Scoop Review of Books

Archive for April, 2014

More than a snapshot


Pacific Highways: Griffith Review 43, co-edited by Julianne Schultz & Lloyd Jones (Text Publishing, $35)
Review by John Lang

Recently I returned to London with my companion of three days, Pacific Highways. Two thoughts sparked by the book kept coming to mind. First, Finlay Macdonald’s reminder that Auckland really is the ‘City of Snails’ further validated my decision to live in a city with a subway. Second, I kept wondering: does anyone make paua fritters in London? They do. Later, with my seafood cravings subdued, I realised that the book’s 40-plus authors and the pacific arenas they’d explored had left me questioning my cynical stance on homesickness.
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Sinew and skin


Encyclopaedia Anatomica (Know thyself) by Monika von During and Marta Poggesi; published by Taschen, distributed in New Zealand by New Holland Publishers ($39.99))
Review by Nikki Slade Robinson

Muscle and bone. Sinew and skin. Skeletal and semi-skeletal figures. Sections of bodies and organs. Views inside the human body. Is it art or science? Is it sinister and macabre or enlightening and educating? Look at the tableau depicting the plague – macabre? Or the page showing details of the inner ear – enlightening? Take your pick.

Encyclopaedia Anatomica was created by Marta Poggesi and Monika van During. From 1969 to 2009 Poggesi, a biologist, was the curator of La Specola, an eccentric museum in Florence, doing research as well as managing and cataloguing the collection. Van During is Professor Emeritus of Neuroanatomy and the Ruhr University in Bochum, Germany.
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A curious collection

The Curiouseum, edited by Adrienne Jansen (Te Papa Press, $29.99)
Review by Nikki Slade Robinson

Curioseum_floatWith a tantalising title of The Curiouseum, and an equally enticing cover design, it’s hard not to be, well, curious as to what lurks within. And this ‘collected stories and poems of the odd and marvellous’ for children certainly rewarded my curiosity.

This book is the result of letting 22 New Zealand authors loose in Te Papa Tongarewa – the Museum of New Zealand – on Wellington’s waterfront. Authors span the familiar to more recent up-and-comers, such as Margaret Mahy, Joy Cowley, Barbara Else, Bill Manhire, Jo Randerson, Mandy Hager and Tusi Tamasese, to name but a few. Their brief was to explore the museum for a day, and choose an object/s as an inspiration – a starting point – and create ‘new and wonderful stories’ about those objects.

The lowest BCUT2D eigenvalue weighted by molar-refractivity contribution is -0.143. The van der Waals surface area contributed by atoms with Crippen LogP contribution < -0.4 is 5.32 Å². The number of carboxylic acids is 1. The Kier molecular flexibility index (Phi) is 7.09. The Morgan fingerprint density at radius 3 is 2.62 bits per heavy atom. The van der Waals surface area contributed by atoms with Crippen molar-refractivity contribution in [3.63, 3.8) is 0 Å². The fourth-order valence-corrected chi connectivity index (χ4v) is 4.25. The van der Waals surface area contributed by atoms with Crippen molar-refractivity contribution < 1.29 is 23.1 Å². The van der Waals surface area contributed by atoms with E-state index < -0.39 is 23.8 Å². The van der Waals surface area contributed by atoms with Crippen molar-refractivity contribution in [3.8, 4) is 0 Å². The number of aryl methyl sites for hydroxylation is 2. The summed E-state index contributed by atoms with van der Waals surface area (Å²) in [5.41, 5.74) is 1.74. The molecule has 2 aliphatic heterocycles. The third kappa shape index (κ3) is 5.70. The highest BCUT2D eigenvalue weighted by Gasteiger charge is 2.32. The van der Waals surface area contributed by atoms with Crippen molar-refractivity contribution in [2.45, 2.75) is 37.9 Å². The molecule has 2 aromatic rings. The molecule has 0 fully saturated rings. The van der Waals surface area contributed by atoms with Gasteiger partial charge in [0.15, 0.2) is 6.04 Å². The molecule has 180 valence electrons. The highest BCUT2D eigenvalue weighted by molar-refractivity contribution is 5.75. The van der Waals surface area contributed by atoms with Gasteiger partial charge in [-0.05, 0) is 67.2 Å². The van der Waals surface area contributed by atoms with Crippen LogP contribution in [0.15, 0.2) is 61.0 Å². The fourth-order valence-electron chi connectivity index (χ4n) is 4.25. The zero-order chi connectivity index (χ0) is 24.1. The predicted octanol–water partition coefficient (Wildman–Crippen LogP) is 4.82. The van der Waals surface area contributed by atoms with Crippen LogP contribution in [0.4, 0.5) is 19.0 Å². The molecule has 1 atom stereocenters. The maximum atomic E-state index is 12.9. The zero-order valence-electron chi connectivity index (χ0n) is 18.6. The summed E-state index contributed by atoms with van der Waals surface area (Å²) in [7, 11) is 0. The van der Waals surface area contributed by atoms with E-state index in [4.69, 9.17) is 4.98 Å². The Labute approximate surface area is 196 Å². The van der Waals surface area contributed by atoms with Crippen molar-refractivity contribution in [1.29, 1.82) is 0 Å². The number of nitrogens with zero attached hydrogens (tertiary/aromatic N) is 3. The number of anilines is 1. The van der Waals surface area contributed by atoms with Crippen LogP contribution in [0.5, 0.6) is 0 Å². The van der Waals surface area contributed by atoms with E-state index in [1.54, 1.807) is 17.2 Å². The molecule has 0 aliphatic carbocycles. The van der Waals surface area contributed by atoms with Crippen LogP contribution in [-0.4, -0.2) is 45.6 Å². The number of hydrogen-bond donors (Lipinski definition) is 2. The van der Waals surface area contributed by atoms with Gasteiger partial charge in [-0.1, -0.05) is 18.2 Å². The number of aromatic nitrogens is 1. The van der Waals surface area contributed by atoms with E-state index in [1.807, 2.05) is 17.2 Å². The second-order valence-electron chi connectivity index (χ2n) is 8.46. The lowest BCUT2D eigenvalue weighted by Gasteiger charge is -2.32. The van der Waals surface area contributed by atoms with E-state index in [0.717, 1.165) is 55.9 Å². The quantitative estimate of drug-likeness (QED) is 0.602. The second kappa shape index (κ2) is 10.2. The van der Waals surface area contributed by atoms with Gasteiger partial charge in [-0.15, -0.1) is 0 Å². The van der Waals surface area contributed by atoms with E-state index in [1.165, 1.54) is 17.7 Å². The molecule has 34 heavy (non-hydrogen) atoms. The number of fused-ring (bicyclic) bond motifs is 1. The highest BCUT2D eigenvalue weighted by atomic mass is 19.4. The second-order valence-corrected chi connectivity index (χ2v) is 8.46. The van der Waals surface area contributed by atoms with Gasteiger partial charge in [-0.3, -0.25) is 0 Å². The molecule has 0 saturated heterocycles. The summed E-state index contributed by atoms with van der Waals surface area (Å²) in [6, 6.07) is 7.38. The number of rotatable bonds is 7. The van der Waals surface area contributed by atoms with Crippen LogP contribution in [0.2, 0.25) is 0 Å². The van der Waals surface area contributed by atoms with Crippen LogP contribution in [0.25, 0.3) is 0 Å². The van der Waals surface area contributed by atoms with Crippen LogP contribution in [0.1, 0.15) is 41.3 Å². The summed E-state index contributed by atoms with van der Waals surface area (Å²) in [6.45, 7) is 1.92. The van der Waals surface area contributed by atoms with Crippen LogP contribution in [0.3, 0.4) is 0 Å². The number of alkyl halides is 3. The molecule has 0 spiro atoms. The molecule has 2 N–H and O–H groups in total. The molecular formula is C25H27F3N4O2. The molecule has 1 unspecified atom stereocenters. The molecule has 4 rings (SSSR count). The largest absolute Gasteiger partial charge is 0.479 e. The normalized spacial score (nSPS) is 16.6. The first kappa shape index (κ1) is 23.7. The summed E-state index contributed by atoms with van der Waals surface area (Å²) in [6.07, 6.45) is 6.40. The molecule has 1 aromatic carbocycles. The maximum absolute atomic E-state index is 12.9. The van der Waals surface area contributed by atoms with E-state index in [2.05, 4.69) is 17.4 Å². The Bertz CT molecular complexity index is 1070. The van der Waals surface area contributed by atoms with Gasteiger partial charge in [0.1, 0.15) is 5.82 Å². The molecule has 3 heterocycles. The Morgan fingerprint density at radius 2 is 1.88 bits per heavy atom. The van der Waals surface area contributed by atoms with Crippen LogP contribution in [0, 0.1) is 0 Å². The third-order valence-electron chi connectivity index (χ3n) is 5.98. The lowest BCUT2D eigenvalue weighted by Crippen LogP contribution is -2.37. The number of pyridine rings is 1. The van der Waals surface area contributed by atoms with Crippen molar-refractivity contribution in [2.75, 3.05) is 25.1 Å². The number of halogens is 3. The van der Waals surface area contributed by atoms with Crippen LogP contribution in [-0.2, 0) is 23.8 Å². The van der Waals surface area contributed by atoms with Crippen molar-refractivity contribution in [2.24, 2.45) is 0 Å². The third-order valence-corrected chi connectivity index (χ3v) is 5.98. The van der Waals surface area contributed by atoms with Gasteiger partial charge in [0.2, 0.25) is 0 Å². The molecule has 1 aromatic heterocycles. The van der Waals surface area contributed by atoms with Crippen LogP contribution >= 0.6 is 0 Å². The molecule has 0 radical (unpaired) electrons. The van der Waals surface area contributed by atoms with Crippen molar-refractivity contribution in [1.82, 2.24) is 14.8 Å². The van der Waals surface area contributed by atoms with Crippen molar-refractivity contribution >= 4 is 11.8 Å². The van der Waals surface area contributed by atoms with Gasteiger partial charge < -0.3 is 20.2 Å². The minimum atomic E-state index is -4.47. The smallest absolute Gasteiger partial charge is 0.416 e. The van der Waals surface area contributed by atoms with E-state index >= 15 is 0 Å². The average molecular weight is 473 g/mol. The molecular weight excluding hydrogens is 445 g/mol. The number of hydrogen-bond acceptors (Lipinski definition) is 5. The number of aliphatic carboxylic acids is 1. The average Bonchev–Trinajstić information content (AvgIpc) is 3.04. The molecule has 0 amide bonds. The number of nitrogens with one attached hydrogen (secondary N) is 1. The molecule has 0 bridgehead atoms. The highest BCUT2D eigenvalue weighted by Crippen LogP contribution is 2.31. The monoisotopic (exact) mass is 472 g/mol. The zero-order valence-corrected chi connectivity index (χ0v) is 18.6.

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Cheap eats

Feed a Family of Six for Under $20 by Jas McPhee (Penguin, $19.99)
Review by Nikki Slade Robinson

9780143570769Can you really do KFC at home? Have it taste great? And without spending a bomb? Absolutely. ‘Jas’s Fried Chicken (JFC) with Potato, Gravy and Coleslaw’ was one of the first recipes we tried, and it will be one we definitely use again. OK, it’s not an absolute clone of the real KFC, but it does taste remarkably similar, and with no additives and relatively less fat, it’s surely healthier. Our version was shallow-fried in a pot as we don’t own a deep fryer, but it was still most successful.

Another successful recipe was the ‘Basic Chocolate Cake’ which my 12-year-old daughter was able to whip up unaided. The only detail we weren’t sure about was the ‘2 tsp instant coffee’ – should we use 2 tsp of dried instant coffee powder or 2 tsp of instant coffee made up as a drink? We opted for the dried, and the cake worked.
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Taming a monster

Mrs. Mo’s Monster by Paul Beavis (Gecko Press, $19.99)
Review by Lindsay Pope

Mrs Mo's Monster coverAfter reading this bright book for the first time, I wished my grandchildren were with me to share it with. It awoke my inner child.

When Mrs. Mo opens her door to an unexpected guest more than a little chaos ensues. The guest, a rambunctious monster, portrayed as a hairy blue bean-like creature, is more endearing than scary, more amusing than threatening. The mature Mrs. Mo, bespectacled and in Edwardian attire, has the patience and experience to handle the unexpected. Her unflappable manner modifies the monster’s behaviour and, to some extent, domestic harmony is restored.
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